concluding that a challenge to the BIA's determination that the petitioner's country conditions had not worsened to the extent of justifying reopening was non-reviewableSummary of this case from Patel v. Holder
Argued December 6, 2007.
Decided July 7, 2008.
Appeal from the petition for review of order of the Board of Immigration Appeals (BIA).
Michael R. Lang (argued), Chicago, IL, for Petitioner.
Kathryn DeAngelis (argued), Department of Justice Civil Division, Immigration Litigation, Washington, DC, for Respondent.
Before EASTERBROOK, Chief Judge, and CUDAHY and RIPPLE, Circuit Judges.
Agron Kucana, a citizen of Albania, entered the United States as a business visitor in 1995 and did not leave when his visa expired. He applied for asylum but, when he did not appear at the hearing in the fall of 1997, he was ordered removed in absentia. He soon filed a motion to reopen, contending that he had overslept. An immigration judge denied that motion, and in 2002 the Board of Immigration Appeals affirmed. Kucana did not seek judicial review — nor did he comply with the order to quit the United States. In 2006 Kucana filed another motion to reopen, this time contending that country conditions in Albania had deteriorated and that he would be a victim of persecution should he return there. Kucana, who describes himself as a supporter of democracy and free markets, contends that holders of these views are at risk of beatings and murder in Albania. The immigration judge denied this motion, and on appeal the Board held that the IJ lacked jurisdiction, because successive motions to reopen must be filed directly with the Board itself.
Treating Kucana's papers as a (second) motion to reopen, the Board denied that relief because conditions in Albania have improved since 1997. In 2006 a "Stabilization and Association Agreement" between Albania and the European Union was ratified. In 2007 a visa agreement was reached, so Albanians can travel throughout the EU. Albania is today a democratic nation with international guarantees of human rights; there have been no reported political killings or detentions for years.
Kucana argues in this court that the Board abused its discretion because it did not mention Professor Bernd Fischer's affidavit discussing conditions in Albania. Abuse of discretion is the right standard. No statute requires the Board to reopen under any circumstances, and a regulation confirms that the Board has discretion to deny relief even to an alien who would have received a favorable decision, had the argument been presented earlier. 8 C.F.R. § 1003.2(a). It is difficult to perceive an abuse of discretion, for Prof. Fischer's affidavit does not document a change in Albanian conditions since 1997; it is instead a historical narrative reaching back to the time when Albania was a totalitarian dictatorship. But the parties' agreement that "abuse of discretion" is the standard of review led us to wonder whether we should be considering Kucana's argument at all.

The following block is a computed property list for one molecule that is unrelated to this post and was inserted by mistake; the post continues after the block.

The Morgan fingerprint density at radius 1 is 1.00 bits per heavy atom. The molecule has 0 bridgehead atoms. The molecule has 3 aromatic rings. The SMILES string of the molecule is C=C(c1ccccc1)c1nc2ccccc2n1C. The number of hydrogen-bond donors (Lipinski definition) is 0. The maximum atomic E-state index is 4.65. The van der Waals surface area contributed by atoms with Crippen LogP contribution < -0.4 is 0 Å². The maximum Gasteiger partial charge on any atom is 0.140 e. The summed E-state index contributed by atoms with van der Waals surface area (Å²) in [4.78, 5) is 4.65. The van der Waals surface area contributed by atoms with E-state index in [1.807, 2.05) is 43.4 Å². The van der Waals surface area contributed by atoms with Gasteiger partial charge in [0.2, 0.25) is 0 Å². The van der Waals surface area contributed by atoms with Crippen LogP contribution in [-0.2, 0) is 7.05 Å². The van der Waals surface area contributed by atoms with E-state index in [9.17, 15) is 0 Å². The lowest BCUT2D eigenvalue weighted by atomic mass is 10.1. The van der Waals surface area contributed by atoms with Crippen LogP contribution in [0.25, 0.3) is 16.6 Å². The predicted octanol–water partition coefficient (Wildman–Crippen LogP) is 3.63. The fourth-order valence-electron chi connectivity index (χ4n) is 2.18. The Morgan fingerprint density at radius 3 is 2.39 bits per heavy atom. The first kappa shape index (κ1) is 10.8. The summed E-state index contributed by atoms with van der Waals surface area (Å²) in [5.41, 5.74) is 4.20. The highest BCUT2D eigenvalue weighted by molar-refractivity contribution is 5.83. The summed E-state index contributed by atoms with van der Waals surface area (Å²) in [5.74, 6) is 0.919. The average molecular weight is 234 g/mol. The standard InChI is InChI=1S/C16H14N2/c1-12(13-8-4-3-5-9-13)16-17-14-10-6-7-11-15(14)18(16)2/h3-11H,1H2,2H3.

As amended by the Real ID Act of 2005, the Immigration and Nationality Act limits federal courts' jurisdiction to review discretionary decisions of immigration officials. Section 242(a)(2)(B)(ii) of the Act, 8 U.S.C. § 1252(a)(2)(B)(ii), provides that no court has jurisdiction to review "any other decision or action of the Attorney General or the Secretary of Homeland Security the authority for which is specified under this subchapter to be in the discretion of the Attorney General or the Secretary of Homeland Security, other than the granting of relief under section 1158(a) of this title." Section 1158(a) deals with applications for asylum, but the decision that Kucana wants us to review is not one "under § 1158(a)"; it is a decision not to reopen, and thus not to revive a request for asylum that had been abandoned in 1997 when Kucana failed to attend the hearing scheduled to address that subject.
Recently this circuit addressed the question — on which other courts of appeals are divided — whether § 1252(a)(2)(B)(ii) applies when the agency's discretion is specified by a regulation rather than a statute. After the parties filed their briefs in this case, we held in Ali v. Gonzales, 502 F.3d 659 (7th Cir. 2007), that § 1252(a)(2)(B)(ii) applies to discretionary decisions under regulations that are based on and implement the Immigration and Nationality Act. The discretionary decision in Ali was whether to grant an alien's request for a continuance of a hearing; here the discretionary decision is whether to reopen the proceeding and hold a new hearing. Regulations specify that both decisions are discretionary; both regulations draw their force from provisions in the Act allowing immigration officials to govern their own proceedings. See 8 U.S.C. § 1229a(c)(7) (authority for reopening by Board). It follows that they are equally subject to § 1252(a)(2)(B)(ii).
We asked the parties for post-argument memoranda on the effect of Ali and § 1252(a)(2)(B)(ii). Surprisingly, the Department of Justice argued that § 1252(a)(2)(B)(ii) does not cover decisions not to reopen. The principal reason for this conclusion (at least the one to which the memorandum devotes the most space) is that in cases such as Kucana's the Board is making a factual decision (whether country conditions have worsened) rather than a discretionary one. This does not begin to distinguish Ali. Before deciding whether to grant a continuance (the discretionary decision), an immigration judge must decide whether there is a good reason for more time, which depends in turn on whether the statements of fact said to constitute the good cause are true. Surely the evaluation of the alien's circumstances cannot be reviewed notwithstanding § 1252(a)(2)(B)(ii) and Ali Every discretionary decision, unless made by the flip of a coin, rests on the tribunal's appreciation of the state of the litigation and the state of the world. Section 1252(a)(2)(B)(ii) could not mean that a decision is unreviewable when made randomly or unthinkingly, but that if the agency pays attention to an application and has reasons for acting as it does, then those reasons can be reviewed (because in principle the reasons precede, and do not equal, the discretion). This is a stripe of argument that we have considered in other contexts and found wanting. See, e.g., Daniels v. Liberty Mutual Insurance Co., 484 F.3d 884 (7th Cir. 2007) (prohibition on appellate review of remand orders does not leave the court of appeals free to review, as an independent matter, the reasons behind the order); Rubel v. Pfizer Inc., 361 F.3d 1016 (7th Cir. 2004) (same). And we have applied that understanding to immigration law. See, e.g., Jiménez Viracacha v. Mukasey, 518 F.3d 511 (7th Cir. 2008); Leguizamo-Medina v. Gonzales, 493 F.3d 772 (7th Cir. 2007). One cannot review the subsidiary findings that motivate an order, when the order itself is unreviewable; that would be an advisory opinion. See Powerex Corp. v. Reliant Energy Services, Inc., ___ U.S. ___, 127 S.Ct. 2411, 2419, 168 L.Ed.2d 112 (2007).